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Archive for August, 2015

MOBILES

 

Trendy shades that click to match.

Invisible.

Except for what looks like a hearing aid

turning us all into

business buskers barking at buildings.

 

And it’s natural to turn

when someone says ‘Hello’.

 

You even get a choice now.

Number display.

Answer or reject.

Interruptions.

(Blasted ‘Call Waiting’.)

Choose to ignore the insistent beeping

and inevitably

others can’t resist the burning question.

 

Favourite songs are ruined forever

by ringing interpretations.

 

Courtesy has gone out the window.

Lunch breaks deleted.

Performances interrupted.

Moving movie moments spoilt.

 

Availability questioned

by “This mobile is turned off”.

 

Frances Macaulay Forde © 2001

(First published ‘Hidden Capacity ~ a poet’s journey’, 2003, Cork, Ireland.)

 

@FrancesMForde  #FrancesMacForde  #PHOTO:SunGazing  #POEM:Mobiles  #CellPhones  #Poetry  #HiddenCapacityFMF

 

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She’s Funny That Way

You’ve convinced me!

Film Mafia

Shes-Funny-That-Way-UK-Quad-Poster***1/2 (out of five)

Peter Bogdanovich’s She’s Funny That Way feels so much like a Woody Allen movie that you’d absolutely be forgiven for thinking, if shown it in some sort of secret preview, that it was one. In fact, you’d bet on it – your only obstructing thought being that Woody Allen doesn’t make comedies this enjoyable anymore.

Not that Allen has total dominion over screwball farces set amongst theatre-makers and prostitutes in hotels, restaurants and theatres in Manhattan, but he comes close. Bogdanovich, 76, made Noises Off, They All Laughed and What’s Up, Doc? amongst an eclectic filmography that includes classics (The Last Picture Show, Paper Moon), oddities (At Long Last Love, Saint Jack) and mainstream studio fare (Mask, Daisy Miller). He is the very epitomé of a movie-loving movie-maker, and his acting rap sheet is longer than that for his direction. He is not afraid of homage,

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Another fabulous WA Writer, Fiona Palmer reports:

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Roxi makes a lot of sense.

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Australian fiction.

looking up/looking down

Just out, the new issue of of Review of Australian Fiction , no. 4 in the special volume edited by Laurie Steed, featuring writers from Western Australia.

The first of this issue’s two stories is by dual Miles Franklin winner Kim Scott, author of novels That Deadman Dance, Benang and True Country, and chair of the Wirlomin Noongar Language and Stories Project. Kim is paired with emerging writer Liz Hayden, currently a PhD creative writing candidate, whose work investigates the life of a Nyoongar woman’s experience living and growing up in a rural town in Western Australia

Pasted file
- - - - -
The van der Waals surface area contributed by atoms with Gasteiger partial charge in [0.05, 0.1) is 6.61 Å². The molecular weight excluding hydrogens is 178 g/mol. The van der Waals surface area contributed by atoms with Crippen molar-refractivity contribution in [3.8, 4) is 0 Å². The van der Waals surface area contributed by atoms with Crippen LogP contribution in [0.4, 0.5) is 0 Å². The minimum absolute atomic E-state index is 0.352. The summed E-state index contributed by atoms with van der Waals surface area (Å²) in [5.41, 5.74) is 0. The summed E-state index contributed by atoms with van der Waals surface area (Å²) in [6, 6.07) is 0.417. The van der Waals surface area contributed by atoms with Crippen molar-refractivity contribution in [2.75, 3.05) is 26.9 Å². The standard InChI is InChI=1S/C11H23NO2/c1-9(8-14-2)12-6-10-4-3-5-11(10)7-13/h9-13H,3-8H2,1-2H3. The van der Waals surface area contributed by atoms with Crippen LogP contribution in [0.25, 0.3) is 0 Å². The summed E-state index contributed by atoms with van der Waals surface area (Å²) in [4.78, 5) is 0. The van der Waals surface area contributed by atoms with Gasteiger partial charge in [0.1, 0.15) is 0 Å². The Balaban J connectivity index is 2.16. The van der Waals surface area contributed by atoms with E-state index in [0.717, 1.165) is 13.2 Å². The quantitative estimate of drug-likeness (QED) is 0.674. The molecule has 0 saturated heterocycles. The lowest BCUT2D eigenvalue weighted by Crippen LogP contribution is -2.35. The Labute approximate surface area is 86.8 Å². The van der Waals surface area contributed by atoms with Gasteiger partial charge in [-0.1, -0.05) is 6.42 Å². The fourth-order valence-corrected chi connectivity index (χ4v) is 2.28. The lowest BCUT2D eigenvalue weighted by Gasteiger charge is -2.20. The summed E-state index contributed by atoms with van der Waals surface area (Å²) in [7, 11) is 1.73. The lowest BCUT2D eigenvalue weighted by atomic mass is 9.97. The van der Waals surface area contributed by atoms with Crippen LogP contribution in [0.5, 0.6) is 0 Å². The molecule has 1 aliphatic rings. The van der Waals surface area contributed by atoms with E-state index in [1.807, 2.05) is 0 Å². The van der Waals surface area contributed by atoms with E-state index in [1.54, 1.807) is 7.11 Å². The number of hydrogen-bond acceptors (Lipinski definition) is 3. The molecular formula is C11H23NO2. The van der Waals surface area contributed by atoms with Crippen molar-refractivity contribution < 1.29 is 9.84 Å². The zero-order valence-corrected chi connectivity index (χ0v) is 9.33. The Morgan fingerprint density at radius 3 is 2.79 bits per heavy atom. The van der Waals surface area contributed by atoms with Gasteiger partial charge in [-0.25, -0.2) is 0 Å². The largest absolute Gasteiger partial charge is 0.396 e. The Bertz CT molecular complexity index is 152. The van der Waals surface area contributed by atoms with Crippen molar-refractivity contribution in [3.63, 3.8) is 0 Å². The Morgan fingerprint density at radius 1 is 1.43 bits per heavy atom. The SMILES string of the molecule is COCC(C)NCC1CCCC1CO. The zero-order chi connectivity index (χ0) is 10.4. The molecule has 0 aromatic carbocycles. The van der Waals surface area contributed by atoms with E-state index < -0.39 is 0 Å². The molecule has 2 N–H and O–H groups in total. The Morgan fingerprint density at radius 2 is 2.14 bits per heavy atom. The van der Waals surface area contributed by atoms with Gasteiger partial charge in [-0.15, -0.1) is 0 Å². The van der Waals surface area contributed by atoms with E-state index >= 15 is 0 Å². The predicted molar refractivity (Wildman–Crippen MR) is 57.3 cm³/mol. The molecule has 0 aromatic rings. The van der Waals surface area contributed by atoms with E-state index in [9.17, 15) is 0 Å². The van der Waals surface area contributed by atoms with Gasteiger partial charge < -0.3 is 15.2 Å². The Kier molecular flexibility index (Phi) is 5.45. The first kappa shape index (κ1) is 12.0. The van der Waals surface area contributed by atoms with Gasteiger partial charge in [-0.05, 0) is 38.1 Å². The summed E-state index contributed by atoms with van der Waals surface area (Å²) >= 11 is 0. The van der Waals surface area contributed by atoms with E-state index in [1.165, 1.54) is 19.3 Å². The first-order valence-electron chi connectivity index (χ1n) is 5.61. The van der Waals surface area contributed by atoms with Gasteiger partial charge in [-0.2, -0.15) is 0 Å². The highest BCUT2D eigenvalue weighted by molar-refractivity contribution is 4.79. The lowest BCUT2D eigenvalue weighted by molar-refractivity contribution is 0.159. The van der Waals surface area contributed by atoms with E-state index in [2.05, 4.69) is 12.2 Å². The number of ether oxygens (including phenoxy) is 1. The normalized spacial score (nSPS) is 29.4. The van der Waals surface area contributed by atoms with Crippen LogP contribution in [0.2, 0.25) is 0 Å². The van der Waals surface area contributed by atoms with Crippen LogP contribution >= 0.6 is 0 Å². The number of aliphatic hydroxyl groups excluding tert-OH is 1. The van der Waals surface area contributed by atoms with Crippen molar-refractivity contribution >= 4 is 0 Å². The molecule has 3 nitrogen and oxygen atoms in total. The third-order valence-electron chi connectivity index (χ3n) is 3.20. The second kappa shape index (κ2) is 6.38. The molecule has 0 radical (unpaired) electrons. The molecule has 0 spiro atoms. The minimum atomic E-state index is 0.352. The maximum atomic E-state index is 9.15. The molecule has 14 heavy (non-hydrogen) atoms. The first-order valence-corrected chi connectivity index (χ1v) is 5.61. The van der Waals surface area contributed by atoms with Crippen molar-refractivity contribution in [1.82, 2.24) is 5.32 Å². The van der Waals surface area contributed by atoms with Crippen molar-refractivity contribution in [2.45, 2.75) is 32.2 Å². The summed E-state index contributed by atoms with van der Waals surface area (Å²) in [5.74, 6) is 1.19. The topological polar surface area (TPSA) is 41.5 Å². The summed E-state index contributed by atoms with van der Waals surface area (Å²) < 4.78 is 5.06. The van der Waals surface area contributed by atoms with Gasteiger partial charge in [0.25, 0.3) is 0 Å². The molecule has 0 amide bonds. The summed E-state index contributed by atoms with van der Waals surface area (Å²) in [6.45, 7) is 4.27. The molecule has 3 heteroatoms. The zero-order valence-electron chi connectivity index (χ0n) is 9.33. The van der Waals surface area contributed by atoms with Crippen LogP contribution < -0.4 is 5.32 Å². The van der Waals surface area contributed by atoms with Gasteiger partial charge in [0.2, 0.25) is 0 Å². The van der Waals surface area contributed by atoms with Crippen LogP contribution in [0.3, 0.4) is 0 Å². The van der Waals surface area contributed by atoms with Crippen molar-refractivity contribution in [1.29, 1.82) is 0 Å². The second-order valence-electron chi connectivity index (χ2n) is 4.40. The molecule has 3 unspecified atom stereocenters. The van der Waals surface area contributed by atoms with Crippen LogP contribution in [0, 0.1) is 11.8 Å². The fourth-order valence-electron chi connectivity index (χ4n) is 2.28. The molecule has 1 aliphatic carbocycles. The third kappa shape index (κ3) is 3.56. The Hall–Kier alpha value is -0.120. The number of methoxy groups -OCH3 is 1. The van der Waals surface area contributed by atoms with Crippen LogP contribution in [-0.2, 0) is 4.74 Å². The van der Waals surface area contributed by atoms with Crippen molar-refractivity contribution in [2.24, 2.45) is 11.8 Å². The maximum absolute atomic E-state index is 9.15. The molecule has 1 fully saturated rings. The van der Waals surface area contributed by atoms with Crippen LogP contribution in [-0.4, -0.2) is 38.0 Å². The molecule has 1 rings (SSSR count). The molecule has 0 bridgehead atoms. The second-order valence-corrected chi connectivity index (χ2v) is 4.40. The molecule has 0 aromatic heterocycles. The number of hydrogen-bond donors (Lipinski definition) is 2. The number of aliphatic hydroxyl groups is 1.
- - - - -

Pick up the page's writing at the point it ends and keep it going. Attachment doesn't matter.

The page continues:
RAF_VOL15_iss_4

Kim Scott’s story, entitled ‘Departure’, introduces a vulnerable teenage girl, Tilly, on her way home from private boarding school to the southern camp that is her home:

Central Bus Station was built upon the principle of a large shed and, except for the large windows on one wall…

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Sage advice…

Lynette Noni

marketing-author-platform2

In this day and age, as painful as it is to admit, agents and publishers are drawn to writers who have evidence of a platform already in play. This is partly because it means there is already a readership ready to purchase any books that may be signed on, but it’s also partly because it shows a willingness on your end to do some of the hard yards of marketing. And I say ‘hard yards’ because building a following is not easy. It takes time, it takes dedication, it takes vulnerability. So if an agent or publisher can see you already have people interested in your words – whether through blogging or other social media avenues – that tells them that they can consider taking you seriously as well.

I know, I know, it kind of sucks. I mean, what happened to the good old days when all you needed was to write a decent story? Well…

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We Belong

Enjoy!

My life In The African Teapot

If you are in the beautiful French-feeling town of Franschhoek, outside Cape Town, you may find yourself on Huguenot Street at a welcoming, authentic restaurant, Col’cacchio, after being drawn in by the divine smoky aroma of baking pizza’s and steaming pasta sauces. Amongst the array of white umbrella’s and wooden chairs, it is possible that you will be confidently received by an earnest smile and a convivial sense of humour– courtesy of Mr. Lubis Gondo who has been working in Franschhoek for the past six years.

Is a national identity something physical?

Is it the earth beneath one’s feet?

The colours and shapes on a flag?

Maybe it is none of these things, perhaps it is something immaterial; that flame embedded in our soul, a spark that is always present occasionally exploding into a blazing flame before it simmers down again into a rumbling volcanic quarry of secreted passion. A…

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